|3/1/2011 1:43:00 PM|
Sisters is a great place for seniors to age well
|By Jeff Spry|
Staying mentally and physically fit is of vital importance to aging well, and Sisters offers a multitude of options, outlets and resources to achieve that goal, regardless of your number of "years young." From senior luncheons, special-interest clubs and organizations, to engaging in social events, Sisters respects its silver citizens.
Marlene Dumas with GreenRidge Physical Therapy emphasizes a whole-body lifestyle approach in her practice.
"One of the things I see a lot is how much strength, flexibility and balance seniors lose as they age. The aging process is an inevitable cause of this, but its effects can be slowed and delayed," she explained. "Fitness for seniors needs a focus on gentle but progressive toning and strengthening, emphasizing core conditioning and flexibility. Working on flexibility will decrease the loss of balance we experience as we age, but I try to focus on core conditioning, allowing much less risk for injury."
The old adage "use it or lose it" is most appropriate when it comes to aging, and consistent exercise is key. Everyday walking, light weights, easy regular stretching, even lifting soup cans. Group athletics like aquarobics, pilates, yoga and Tai Chi classes can all address different parts of fitness for a more interesting diversity and are offered at many local health clubs and yoga studios.
Absolute Serenity in Sisters is an adult foster care home catering to seniors and Alzheimer's/dementia care, the only one of its kind in the city limits. Owners David and Leah Tolle can provide care for up to five people at a time, each resident with their own room and half bath.
"The rest of the home we all engage together at mealtimes and family-type activities," said David. "Our motto is: 'Enriching the lives of those we serve... one day at a time.' We try to stress the home atmosphere at our place so that it's not such a drastic transition for them. The other part is to promote independence but being there to assist as needed, to support what they can do and not rush in to do everything for them, allowing seniors to do what they're still capable of."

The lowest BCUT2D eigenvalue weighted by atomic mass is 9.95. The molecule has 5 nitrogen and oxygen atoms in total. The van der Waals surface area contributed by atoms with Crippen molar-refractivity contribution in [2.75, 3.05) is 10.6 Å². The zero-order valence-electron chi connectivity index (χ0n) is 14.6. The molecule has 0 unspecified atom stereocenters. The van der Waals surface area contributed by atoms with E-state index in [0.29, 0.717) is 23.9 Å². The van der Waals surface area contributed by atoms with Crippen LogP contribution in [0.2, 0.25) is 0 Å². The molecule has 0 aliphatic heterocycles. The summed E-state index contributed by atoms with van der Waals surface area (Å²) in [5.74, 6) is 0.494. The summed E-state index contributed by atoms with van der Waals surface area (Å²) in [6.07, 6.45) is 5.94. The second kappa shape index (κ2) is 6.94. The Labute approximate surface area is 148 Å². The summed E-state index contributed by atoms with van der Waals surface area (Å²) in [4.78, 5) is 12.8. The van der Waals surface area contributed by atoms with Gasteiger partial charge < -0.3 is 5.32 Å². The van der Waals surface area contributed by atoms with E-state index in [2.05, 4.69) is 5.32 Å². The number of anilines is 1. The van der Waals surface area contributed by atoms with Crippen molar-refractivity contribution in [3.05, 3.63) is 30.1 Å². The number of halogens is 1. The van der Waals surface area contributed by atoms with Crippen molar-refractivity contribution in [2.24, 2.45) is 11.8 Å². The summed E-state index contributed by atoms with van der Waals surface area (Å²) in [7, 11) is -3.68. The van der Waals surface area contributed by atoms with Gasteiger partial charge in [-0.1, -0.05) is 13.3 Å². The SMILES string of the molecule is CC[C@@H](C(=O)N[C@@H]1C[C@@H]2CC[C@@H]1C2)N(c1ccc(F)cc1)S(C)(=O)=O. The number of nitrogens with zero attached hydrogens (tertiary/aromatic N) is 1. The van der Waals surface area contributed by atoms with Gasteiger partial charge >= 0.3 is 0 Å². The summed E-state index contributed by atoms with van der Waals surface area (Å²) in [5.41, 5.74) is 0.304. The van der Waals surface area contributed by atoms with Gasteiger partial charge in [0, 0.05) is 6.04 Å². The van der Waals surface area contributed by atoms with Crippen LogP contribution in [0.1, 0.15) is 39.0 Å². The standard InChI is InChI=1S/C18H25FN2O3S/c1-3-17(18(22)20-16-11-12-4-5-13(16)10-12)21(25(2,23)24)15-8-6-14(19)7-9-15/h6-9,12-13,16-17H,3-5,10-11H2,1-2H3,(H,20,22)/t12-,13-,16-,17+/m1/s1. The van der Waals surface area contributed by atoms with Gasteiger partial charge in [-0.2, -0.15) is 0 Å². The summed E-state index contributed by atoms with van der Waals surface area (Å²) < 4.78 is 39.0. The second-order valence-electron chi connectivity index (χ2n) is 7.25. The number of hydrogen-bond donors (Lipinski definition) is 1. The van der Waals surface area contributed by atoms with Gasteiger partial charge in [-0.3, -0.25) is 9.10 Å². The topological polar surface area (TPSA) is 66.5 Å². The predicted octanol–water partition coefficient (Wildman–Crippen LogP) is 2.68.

Tolle believes Sisters as a community offers a tremendous array of senior involvement.
"We have our residents engaged in a lot of public events and celebrations through the calendar year: car shows, rodeo, the quilt show and all the holiday parades. The community as a whole here is very supportive of the senior population and allows them to feel very comfortable and welcome in any environment, and that is so important for a basis for optimal health."
Lance Trowbridge was born in Bend and has been a lifetime resident of Sisters. He's now the primary caretaker for his elderly father, Howard (Shorty) Trowbridge, who is 93.
"I talk to a lot of people taking care of their parents in different stages of deterioration, and it's never easy," he said. "It's really good to get support with your home doctor with the little physical ailments that come up and have all their Medicare paperwork in order. Nutrition is so helpful, finding things he likes to eat like hot bread, things that are familiar and comforting, add to the fullness of their day."
Many seniors are not quite ready to move into an assisted-living facility, yet they need help with the day-to-day work of living at home. Services like Home Instead Senior Care offer companionship and personal services that can help seniors maintain a high degree of independence for a longer period of time.